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    C'mon finnbear It's surely not about having a go at me. This is a piece of legislation (along with it's equivalent in Scotland) which may or may not affect us and I wonder if it could be discussed. Do you simply choose to vilify me rather than discuss it?

  4. #4
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    Quote Originally Posted by finnbear270 View Post
    I think that covers it, might I ask if you have any thoughts on seeing well formed foetus when gralloching, or seeing fish going back over the side because "someone somewhere thinks they should not be landed? or on picking up a shot milky doe rabbit, it's body writhing because the contents of the rabbit are in fact suffocating?
    Ok, Just for the record. I have shot deer in calf and kid and pregnant rabbit does in my time. I'm never very comfortable with that but at least I know the unborn young die relatively quickly.

    As to fish, if you mean returning dead fish which are perfectly good food, just because of some nutty quota, I think it's insane.

  5. #5
    Reading the definition "Animals to which the Act Applies" I would say that the Act is not applicable to foxes. "Under control of man" implies captivity, e.g. magpies in a larson trap are covered by the Act. Also, 2 (c) specifies animals not living in a wild state. Foxes live in a wild state.

    However, as I said in the other thread, this shouldn't obviate the need to do your utmost to prevent orphaning dependants as I'm sure most shooters would.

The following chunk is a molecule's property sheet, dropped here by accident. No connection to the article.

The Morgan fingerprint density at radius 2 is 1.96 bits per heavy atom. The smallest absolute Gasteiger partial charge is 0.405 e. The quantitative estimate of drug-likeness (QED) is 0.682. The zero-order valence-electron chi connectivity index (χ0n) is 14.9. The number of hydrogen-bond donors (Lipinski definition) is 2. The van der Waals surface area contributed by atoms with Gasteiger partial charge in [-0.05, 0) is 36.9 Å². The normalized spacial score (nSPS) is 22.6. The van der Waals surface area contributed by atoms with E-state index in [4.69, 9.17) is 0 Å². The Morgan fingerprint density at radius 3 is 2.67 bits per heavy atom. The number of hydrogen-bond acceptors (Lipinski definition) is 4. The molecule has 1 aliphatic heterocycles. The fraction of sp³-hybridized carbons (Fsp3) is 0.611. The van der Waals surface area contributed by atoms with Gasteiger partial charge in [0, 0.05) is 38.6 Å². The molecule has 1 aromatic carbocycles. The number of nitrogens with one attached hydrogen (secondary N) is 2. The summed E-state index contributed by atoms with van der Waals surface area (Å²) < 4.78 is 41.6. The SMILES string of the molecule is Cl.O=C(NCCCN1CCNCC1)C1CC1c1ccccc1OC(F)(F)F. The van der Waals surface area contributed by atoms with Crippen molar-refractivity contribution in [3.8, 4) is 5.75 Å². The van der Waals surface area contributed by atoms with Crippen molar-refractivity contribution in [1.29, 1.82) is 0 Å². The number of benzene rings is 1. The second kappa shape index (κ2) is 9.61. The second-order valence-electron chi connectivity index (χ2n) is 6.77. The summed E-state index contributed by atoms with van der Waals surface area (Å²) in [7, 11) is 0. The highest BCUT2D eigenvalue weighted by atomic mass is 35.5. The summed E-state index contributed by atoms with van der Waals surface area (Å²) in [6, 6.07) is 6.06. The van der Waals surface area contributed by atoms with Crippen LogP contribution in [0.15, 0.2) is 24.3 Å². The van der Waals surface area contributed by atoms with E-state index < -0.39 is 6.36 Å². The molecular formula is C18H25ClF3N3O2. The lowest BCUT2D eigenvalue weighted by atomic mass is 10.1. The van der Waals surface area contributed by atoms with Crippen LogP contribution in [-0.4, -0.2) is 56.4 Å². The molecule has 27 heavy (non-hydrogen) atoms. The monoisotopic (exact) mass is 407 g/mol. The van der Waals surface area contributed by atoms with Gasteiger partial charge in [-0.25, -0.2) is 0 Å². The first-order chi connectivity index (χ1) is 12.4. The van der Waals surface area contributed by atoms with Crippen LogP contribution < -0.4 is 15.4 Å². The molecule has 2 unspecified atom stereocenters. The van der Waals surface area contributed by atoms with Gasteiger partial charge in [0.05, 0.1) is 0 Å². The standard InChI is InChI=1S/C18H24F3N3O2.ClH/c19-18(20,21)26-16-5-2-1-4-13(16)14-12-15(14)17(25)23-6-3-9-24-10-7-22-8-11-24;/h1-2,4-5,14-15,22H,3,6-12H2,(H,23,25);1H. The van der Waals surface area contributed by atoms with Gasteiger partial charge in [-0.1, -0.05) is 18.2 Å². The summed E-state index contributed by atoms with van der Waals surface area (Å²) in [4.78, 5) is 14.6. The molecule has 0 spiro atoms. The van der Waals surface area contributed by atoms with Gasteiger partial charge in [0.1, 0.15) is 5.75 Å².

What is the purpose of this debate anyway? You will note that the person who sparked off this issue by calling ethical shooting "sentimental" has since left the building.

    Alex

  6. #6
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    Alex. No debate is sought. The act does not require the qualifications of all sub paras to be met. It appears to apply if any are met.

    However, the real crux of it is: Do we, as shooters, become "responsible" for orphans (even temporarily) if we kill their mother. The rest of your response rather implies you think yes.
    Last edited by Tamus; 29-07-2010 at 17:38. Reason: Typo

  7. #7
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    [QUOTE=csl;121795]Reading the definition "Animals to which the Act Applies" I would say that the Act is not applicable to foxes. "Under control of man" implies captivity, e.g. magpies in a larson trap are covered by the Act. Also, 2 (c) specifies animals not living in a wild state. Foxes live in a wild state.

    Please note the word or at the end of para 2 (b)

    It does not say "and"

  8. #8
    That was my point, I don't think any of the conditions are met. In law "under the control of" usually implies captivity of some form with respect to animals.

    Alex

  9. #9
    I think I mentioned on the other thread if you want a definitive answer then ask BASC. The forum member David BASC should be able to help. Why not drop him a PM for further qualification? The clue is in his user name.

    Personally I think an authoratative answer could prevent this thread from going somewhere it's not wanted.

    Cheers
    MJ

  10. #10
    Quote Originally Posted by Ogive View Post
    However, the real crux of it is: Do we, as shooters, become "responsible" for orphans (even temporarily) if we kill their mother. The rest of your response rather implies you think yes.
    Morally and ethically yes but legally, unlikely in my opinion.